Nanoscale materials may soon revolutionize energy storage
There’s a cliché about holding the future in the palm of your hand. But if you go to Lowe’s or Home Depot, you might be able to do it. In the power tool aisle, pick up a cordless drill or saw from DeWalt and there might well be a futuristic battery pack attached for long lasting energy storage — a battery that promises greater power, longer life, better safety, and shorter recharge time than conventional batteries.
The battery itself looks little different to the naked eye, or even under a microscope. The key to the battery’s performance is in the diameter of the lithium particles that hold and release electric charge. The so-called nanophosphate lithium ion batteries, developed and manufactured by A123 Systems, based in Watertown, Mass., have particles in their electrolyte—the chemical bridge between the two electrodes of a battery—as small as 100 nanometers, smaller by a factor of hundreds than those found in conventional lithium-ion batteries.
While cordless power tools may be the first application for nanotechnology-based energy storage systems, they certainly won’t be the last. Teams of researchers working around the globe are finding that as the materials in batteries and capacitors become more finely engineered, they increase their energy storage capabilities. Within a decade, nanomaterial-based batteries and capacitors could find themselves not just in power tools and cell phones, but in uninterruptible power supplies, electric vehicles, and even the electric grid, to help handle the wind and solar energy.
The explosion in handheld devices has transformed the sleepy world of energy storage over the past decade. Although alkaline batteries may have been dominant for more than a generation, and lead-acid cells date back to the 1850s, new technologies have been reaching the marketplace at an ever-quickening pace. Rechargeable batteries based on nickel-metal hydride and lithium-ion chemistries have been widely available in the past decade, and are now found in such high-profile applications as laptop computers and hybrid-electric vehicles.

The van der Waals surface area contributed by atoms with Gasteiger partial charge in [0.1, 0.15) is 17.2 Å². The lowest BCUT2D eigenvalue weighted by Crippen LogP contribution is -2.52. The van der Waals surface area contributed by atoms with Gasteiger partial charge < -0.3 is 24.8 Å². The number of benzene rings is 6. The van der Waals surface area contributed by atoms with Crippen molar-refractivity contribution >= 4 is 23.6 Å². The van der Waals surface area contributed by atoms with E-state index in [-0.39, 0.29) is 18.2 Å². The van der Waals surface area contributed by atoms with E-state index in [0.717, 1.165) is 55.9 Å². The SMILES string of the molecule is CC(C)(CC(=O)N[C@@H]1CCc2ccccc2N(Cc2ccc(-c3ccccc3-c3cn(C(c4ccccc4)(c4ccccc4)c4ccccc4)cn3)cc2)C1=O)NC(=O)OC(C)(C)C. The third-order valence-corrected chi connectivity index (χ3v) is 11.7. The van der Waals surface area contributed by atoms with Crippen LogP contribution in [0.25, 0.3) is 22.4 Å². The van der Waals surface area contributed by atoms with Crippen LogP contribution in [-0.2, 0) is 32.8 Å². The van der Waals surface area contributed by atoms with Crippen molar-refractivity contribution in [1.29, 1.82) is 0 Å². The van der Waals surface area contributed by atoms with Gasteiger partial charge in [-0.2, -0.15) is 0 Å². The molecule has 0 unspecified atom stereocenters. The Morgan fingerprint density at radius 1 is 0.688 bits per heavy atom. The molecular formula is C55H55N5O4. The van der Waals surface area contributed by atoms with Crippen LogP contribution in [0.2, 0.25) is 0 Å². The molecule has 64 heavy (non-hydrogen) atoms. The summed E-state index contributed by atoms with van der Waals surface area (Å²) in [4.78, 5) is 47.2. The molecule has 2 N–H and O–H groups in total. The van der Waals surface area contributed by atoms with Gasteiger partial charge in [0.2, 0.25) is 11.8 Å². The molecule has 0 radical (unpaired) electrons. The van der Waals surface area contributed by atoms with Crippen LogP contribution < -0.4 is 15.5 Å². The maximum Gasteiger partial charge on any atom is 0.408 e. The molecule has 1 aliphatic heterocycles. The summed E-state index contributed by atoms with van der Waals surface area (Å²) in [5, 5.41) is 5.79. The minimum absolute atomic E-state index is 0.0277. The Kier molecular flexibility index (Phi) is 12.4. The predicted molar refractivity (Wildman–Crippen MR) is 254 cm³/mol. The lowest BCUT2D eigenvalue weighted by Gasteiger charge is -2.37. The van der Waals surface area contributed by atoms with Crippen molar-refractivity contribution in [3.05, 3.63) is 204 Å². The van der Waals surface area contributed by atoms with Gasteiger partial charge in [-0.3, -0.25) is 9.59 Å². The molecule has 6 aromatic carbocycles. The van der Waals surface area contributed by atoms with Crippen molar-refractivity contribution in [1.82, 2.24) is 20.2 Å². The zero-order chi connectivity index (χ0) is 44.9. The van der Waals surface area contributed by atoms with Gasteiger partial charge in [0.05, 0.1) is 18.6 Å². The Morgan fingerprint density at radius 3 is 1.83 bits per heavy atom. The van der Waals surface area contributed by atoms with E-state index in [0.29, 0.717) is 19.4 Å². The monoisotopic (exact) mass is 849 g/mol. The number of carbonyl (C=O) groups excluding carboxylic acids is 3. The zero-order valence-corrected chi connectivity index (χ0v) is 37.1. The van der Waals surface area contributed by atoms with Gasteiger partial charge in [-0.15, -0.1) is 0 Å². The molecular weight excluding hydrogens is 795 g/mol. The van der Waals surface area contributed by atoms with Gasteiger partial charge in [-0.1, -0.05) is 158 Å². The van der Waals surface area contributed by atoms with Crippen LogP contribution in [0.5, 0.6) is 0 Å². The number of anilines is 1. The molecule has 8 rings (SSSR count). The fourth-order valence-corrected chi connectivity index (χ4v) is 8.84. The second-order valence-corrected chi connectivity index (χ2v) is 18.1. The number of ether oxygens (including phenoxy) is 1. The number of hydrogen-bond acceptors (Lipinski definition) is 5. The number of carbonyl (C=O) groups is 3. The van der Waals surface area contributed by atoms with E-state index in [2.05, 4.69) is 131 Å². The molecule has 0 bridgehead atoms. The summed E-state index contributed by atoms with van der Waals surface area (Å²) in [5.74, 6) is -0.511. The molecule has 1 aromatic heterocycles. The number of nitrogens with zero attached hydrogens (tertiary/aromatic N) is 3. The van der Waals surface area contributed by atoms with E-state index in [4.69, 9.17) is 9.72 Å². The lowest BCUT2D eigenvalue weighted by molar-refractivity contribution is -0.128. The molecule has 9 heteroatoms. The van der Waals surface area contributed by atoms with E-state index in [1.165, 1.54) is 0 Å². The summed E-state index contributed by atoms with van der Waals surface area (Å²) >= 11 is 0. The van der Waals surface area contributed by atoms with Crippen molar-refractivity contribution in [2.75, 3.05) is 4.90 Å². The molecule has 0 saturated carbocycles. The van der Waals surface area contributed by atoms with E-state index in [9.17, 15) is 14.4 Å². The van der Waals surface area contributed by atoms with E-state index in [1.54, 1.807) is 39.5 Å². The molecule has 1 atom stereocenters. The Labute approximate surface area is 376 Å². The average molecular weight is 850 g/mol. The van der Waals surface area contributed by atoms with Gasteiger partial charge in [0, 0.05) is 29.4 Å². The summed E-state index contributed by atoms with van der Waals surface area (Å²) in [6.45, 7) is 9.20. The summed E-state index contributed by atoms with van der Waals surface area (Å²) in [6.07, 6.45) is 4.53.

How to store energy efficiently?
Because batteries are playing such a prominent role, researchers are working hard to improve them, eliminating such headaches as recharge memory and packing more energy into each cubic inch. One of the keys to increasing energy density, it turns out, is relying on nanoscale materials. As the particle size is reduced, the surface area of a given mass of material increases; this could enable, say, more reaction area between particles and fluid. Some experts suggest that carbon nanotubes might one day be able to store energy in the form of hydrogen packed within their crevices.
One of the first of the next generation of energy storage technologies to reach the market is A123’s M1 nano-phosphate battery. From the outside, there’s little to distinguish the battery as a product of nanotechnology research.
“The materials we use are smaller than 100 nanometers,” said Ric Fulop, vice president of business development. “It’s a whole new class of material that eliminates some of the problems of conventional lithium-ion systems.” The effect of stray oxygen atoms within the electrolyte, which has been implicated in some safety problems in conventional lithium-ion batteries, is significantly reduced with the nanoscale materials.
“When you go nano,” Fulop said, “you get much faster kinetics. The power of a battery is directly correlated to the diffusion of ions going in and out of the active material. When you pull power from a battery, ions and electrons have to exit or enter the particles that store the energy.” By improving the conductivity of the material to both ions and electrons, the engineers at A123 have developed a battery that can both release a large amount of electricity quickly and recharge in a fraction of the time needed for standard rechargeable batteries.